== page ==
The object of God’s work of regeneration is…that our lives might demonstrate to others a harmony and accord between God’s righteousness and our obedience, and that we might thus confirm that he has made us his children by adoption.
And it is often seen, when the violation of God’s authority, and the stain of our own reputation are coupled together, we are more troubled for what disgraces us than for what dishonors God.
Children are not right.
The way their little brains function, the undecipherable languages in which they speak to us and to each other (which to them, apparently, is quite understandable – I’ve seen two of the extra-terrestrials speaking to each other in alien-speak, with appropriate hand gestures, and apparently resolve some dispute over the order in which they were to play with a tire swing), and their unearthly energy levels proves to me that they were dropped here by Martians.
The robotic rovers now searching the red planet for signs of water will not discover the tell-tale signs of intelligent life – they will, however, find three-year-olds.
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Questions about “The Character of the Church” (Chicago: Moody, 2017)
A more complete review of Joe Thorn’s The Character of the Church (Chicago: Moody, 2017) will be coming, but I wanted to put a question out there in advance.
Thorn has written a trio of books as primers for the gospel and church life (The Character of the Church, The Heart of the Church, The Life of the Church), and being on the constant lookout for good resources for the congregation, I obtained a set.
In resources on church practice, I typically turn to the author’s treatment of Baptism and the Lord’s Supper first. I found that Thorn advocates Open communion, though he doesn’t forbid Close and Closed communion (more on that in the full review). He supports Open communion in part by quoting John Bunyan. Here’s the paragraph from Thorn, in which he quotes Bunyan:
All who have trusted in Jesus Christ are admitted to the table. Differences in views on the mode of baptism, therefore, does not [sic] restrict them from receiving the meal. All who know the Lord and are “visible saints” are welcome to participate in communion. In his classic Differences in Water Baptism, No Bar to Communion, John Bunyan explains, “The church of Christ hath not warrant to keep out of their communion the Christian that is discovered to be a visible saint by the word, the Christian that walketh according to his light with God.”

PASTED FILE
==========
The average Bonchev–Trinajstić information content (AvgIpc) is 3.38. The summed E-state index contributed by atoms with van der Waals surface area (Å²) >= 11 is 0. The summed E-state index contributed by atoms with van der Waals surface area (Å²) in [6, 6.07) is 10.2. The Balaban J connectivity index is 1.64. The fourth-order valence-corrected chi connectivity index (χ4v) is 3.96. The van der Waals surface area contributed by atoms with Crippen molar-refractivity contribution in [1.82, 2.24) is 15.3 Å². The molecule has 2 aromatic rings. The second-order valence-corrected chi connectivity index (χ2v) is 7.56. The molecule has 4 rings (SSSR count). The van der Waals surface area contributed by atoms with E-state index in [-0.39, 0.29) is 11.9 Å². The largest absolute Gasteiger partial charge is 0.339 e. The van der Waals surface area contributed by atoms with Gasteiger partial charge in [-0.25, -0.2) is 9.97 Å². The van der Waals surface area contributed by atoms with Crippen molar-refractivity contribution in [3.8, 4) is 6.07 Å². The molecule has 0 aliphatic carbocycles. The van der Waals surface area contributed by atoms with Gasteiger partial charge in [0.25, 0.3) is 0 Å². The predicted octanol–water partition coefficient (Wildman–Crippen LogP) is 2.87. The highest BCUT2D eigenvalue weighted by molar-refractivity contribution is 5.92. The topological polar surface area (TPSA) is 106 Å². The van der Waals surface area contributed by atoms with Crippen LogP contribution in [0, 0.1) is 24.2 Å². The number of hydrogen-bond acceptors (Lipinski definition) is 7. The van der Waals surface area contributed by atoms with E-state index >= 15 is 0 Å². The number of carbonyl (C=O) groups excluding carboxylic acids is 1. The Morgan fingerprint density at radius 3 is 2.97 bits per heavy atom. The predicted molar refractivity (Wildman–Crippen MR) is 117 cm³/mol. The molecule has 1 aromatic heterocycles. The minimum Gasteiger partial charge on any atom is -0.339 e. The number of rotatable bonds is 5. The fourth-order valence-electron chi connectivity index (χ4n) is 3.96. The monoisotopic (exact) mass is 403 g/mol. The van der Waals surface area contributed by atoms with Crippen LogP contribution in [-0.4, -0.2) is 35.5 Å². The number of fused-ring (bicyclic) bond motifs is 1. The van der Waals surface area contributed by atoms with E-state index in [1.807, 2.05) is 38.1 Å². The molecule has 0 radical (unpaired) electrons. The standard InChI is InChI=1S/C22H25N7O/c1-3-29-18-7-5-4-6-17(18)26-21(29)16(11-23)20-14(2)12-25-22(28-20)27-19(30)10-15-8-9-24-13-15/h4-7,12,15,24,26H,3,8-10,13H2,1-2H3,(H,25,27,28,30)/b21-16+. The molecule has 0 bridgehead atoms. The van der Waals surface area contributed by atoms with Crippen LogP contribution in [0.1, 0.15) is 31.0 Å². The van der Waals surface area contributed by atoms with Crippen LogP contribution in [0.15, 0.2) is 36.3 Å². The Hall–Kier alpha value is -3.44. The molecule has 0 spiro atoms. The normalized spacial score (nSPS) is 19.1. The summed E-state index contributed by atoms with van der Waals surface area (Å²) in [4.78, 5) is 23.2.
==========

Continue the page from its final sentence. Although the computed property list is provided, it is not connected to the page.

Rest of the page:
At this point, I haven’t looked into Bunyan’s work for context, but hope to do so soon. In the meantime, here are the questions this raises in my mind:
- How does Thorn define “visible saints”? (He doesn’t explain in the section on the Lord’s Supper)
- How does Bunyan define “visible saints”?
- For either Thorn or Bunyan, who determines whether a person is a “visible saint,” and thus welcome at the table?
- What does it mean that the “visible saint” is discovered to be so “by the word”?
- Who makes this determination?
If you’ve already completed Thorn’s material, or have read Bunyan on the subject and can shed some light for me, I’d be glad to here from you. Share your insights in the facebook comments below.
One of my former law partners relayed the story of once accepting chickens and cabbages as remuneration for legal services rendered. He was trying to encourage me early in my career about the meager income I was making.
I appreciated the gesture, but remember being much more thankful, in view of the prospect of being paid in poultry given my complete lack of familiarity with fowl, that we no longer live in a barter economy.
Whether we are paid in chickens, or cabbages, or U.S. dollars (I seem to recall “cabbage” being a slang term for money), it all represents wealth.
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Spoof, WI (Wire) — Church leaders were surprised to learn recently the reason that a family had been absent from worship services.
One of the elders reported that everyone was alarmed when the family, usually regular attenders, missed church.
“When we went by to check on them that day, they told us that they had been ready to come to worship, but decided against it after a big country breakfast. One of the kids had scorched the bacon. The pork aroma permeated their clothes, and they didn’t want to smell up the sanctuary.”
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A Praying Life (Colorado Springs: NavPress, 2009)
Judging by the number of books on Christian prayer, we’re pretty bad at it.
This is not surprising, since even the disciples had to ask Jesus for help (Luke 11:1).
Paul Miller attempts to help believers pray by reminding us that prayer is difficult when we focus on the process, rather than on the result. He likens this to gathering with friends and family after a meal to talk, and being more concerned with the mechanics of conversational protocol than with enjoying the people we’re with.